After 13 years, the last 2.4 liter 4-cylinder Ecotec engine rolled off the line last week at General Motors Tonawanda Engine Plant in Buffalo, New York. In total, 4,149,000 copies of the engine have been built, with the last unit destined to serve duty in a (last-gen) 2012 Chevy Malibu. The 2.4L carried two GM RPO codes – LE5 and LE9 (for the E85-capable version).
The 2.4L engine, which was also available in a 2.2L form, was the precursor to the direct-injected 2.4 liter (RPO code) LEA unit that itself is about to be replaced by the 2.5 liter (RPO code LCV). In the 2012 Malibu that it will call home, the LE5 made 169 hp (126 kW) and 160 lb.-ft (217 Nm) of torque, while also having been available in the Chevrolet HHR and Cobalt as well as the Saturn Ion.
Completing the final production run of the 2.4L last Wednesday was a crew of 13 employees who remained to build the last batch while their colleagues were busy ramping up production of two new engine lines — the next-gen 2.5L/2.0L turbo Ecotecs and GM’s fifth-generation V8.
“Each person on the 2.4L team took on additional responsibility for performing several jobs daily as they built one part of the engine in the morning, and then moved down the line to finish them in the afternoon,” said UAW Local 774 Shop Chairman Bob Coleman. “When you’re starting up two new product lines and building out two lines, you do what it takes to have them all be successful.”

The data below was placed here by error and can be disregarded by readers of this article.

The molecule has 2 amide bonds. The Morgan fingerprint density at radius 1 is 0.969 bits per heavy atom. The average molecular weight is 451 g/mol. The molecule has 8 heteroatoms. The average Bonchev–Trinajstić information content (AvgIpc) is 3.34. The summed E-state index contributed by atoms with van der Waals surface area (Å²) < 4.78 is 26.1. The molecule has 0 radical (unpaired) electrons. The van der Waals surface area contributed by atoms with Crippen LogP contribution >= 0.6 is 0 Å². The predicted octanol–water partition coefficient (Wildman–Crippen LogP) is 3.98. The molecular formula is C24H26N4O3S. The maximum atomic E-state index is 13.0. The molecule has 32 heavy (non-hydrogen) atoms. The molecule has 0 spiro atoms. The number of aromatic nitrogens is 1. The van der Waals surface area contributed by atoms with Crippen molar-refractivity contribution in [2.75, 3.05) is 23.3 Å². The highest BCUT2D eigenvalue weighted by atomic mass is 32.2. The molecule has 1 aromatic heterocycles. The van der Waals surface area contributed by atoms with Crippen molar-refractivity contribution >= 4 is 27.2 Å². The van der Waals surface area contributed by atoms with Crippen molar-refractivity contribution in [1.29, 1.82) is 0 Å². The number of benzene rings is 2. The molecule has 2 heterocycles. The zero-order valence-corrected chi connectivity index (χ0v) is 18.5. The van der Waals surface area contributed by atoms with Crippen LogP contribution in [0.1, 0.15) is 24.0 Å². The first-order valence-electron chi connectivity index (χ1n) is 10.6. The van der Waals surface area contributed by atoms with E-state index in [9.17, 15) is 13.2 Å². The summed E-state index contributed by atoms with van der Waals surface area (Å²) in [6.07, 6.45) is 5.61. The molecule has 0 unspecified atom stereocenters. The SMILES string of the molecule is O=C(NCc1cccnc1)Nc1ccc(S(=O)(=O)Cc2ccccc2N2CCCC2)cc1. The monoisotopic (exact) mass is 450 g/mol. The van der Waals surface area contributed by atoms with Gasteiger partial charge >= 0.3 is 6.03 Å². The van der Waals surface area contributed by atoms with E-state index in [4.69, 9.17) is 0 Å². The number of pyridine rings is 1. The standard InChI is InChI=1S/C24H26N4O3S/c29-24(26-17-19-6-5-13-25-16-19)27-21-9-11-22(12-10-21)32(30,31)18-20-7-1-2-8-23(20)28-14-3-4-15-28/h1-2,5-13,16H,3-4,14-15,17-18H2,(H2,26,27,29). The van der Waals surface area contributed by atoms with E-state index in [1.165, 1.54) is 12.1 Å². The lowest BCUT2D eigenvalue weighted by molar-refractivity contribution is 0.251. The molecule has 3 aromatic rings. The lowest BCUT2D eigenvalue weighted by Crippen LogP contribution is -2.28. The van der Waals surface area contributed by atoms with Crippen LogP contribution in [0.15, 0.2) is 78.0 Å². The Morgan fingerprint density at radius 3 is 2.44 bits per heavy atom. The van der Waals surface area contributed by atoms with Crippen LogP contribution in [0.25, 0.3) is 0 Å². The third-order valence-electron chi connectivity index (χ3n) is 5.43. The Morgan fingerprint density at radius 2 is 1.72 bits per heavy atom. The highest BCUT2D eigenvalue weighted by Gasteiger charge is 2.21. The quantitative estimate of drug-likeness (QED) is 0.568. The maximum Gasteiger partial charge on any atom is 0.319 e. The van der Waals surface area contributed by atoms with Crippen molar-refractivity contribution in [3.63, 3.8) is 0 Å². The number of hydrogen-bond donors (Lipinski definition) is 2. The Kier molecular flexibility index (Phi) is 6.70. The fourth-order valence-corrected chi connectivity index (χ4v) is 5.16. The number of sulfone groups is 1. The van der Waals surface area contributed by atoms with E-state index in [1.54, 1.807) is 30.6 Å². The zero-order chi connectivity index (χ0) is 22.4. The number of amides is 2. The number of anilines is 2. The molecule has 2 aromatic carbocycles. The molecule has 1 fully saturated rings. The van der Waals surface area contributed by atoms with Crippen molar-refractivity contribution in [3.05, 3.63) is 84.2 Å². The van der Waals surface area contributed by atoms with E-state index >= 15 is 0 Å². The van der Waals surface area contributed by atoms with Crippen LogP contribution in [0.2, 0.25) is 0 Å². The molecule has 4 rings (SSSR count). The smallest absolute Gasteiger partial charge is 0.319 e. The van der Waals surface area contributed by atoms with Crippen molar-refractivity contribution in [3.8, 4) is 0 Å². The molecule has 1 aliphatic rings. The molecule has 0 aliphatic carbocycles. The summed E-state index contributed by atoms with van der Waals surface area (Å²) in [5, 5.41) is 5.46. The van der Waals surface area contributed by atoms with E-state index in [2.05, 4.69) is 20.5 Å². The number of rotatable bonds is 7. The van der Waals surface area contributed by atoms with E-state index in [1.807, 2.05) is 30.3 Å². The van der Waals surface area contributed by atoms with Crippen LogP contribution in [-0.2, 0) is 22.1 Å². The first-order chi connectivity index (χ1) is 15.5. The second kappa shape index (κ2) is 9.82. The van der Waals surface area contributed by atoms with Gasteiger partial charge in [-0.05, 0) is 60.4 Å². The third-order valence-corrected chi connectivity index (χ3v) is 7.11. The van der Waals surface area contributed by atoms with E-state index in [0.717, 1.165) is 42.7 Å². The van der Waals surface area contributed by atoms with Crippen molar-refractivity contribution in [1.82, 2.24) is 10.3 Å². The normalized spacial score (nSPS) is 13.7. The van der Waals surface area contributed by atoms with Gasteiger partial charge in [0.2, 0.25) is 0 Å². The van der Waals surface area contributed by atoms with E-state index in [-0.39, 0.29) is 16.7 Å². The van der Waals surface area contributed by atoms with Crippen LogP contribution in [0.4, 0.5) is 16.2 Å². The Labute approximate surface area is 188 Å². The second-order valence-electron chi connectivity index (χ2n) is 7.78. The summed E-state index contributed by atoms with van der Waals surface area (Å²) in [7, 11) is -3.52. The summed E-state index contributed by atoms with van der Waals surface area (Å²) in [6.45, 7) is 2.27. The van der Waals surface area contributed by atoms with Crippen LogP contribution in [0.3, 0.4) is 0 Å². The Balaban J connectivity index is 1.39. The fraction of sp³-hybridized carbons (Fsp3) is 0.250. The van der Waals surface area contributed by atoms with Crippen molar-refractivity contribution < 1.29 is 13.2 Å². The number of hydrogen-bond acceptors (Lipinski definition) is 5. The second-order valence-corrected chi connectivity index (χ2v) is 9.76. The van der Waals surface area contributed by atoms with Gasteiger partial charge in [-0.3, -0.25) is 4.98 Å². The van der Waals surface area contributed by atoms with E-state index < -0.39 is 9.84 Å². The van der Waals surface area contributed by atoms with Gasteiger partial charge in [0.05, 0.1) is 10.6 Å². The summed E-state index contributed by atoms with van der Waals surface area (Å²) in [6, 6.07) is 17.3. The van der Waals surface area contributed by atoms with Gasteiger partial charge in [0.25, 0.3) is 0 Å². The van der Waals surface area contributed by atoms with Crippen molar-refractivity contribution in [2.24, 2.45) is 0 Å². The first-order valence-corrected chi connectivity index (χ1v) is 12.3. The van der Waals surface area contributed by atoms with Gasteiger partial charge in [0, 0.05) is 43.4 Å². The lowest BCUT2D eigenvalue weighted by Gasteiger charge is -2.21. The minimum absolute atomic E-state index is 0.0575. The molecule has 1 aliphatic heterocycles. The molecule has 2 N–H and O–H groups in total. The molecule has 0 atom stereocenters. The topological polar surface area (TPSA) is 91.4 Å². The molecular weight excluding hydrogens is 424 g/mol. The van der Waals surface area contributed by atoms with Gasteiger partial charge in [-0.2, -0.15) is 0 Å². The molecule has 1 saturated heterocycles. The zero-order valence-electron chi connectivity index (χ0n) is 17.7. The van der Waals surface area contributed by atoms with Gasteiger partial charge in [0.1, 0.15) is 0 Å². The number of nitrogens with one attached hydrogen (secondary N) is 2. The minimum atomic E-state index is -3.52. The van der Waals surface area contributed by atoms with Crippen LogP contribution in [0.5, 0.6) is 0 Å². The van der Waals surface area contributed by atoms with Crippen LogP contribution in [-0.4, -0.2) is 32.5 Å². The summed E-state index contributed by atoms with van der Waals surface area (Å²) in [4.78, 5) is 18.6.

According to GM, the 2.4L had the lowest warranty costs in all of GM.
“I couldn’t be prouder of this team,” said Plant Manager Steve Finch. “They sacrificed going to the new businesses with other team members so they could be a part of this final build out. And they did it perfectly, with zero quality issues from our direct customer, the Fairfax Assembly plant.”
The plant, which currently employs 1,018 hourly and salaried workers, is planning to add an additional 40 employees to help staff the two new product lines who will transfer from GM’s Component Holdings plant in Lockport on October 1. Tonawanda will continue building blocks, heads, and cranks for the discontinued 2.4L for export to China through the first quarter of 2013. The plant opened in 1938 and is responsible for building more than 70 million engines.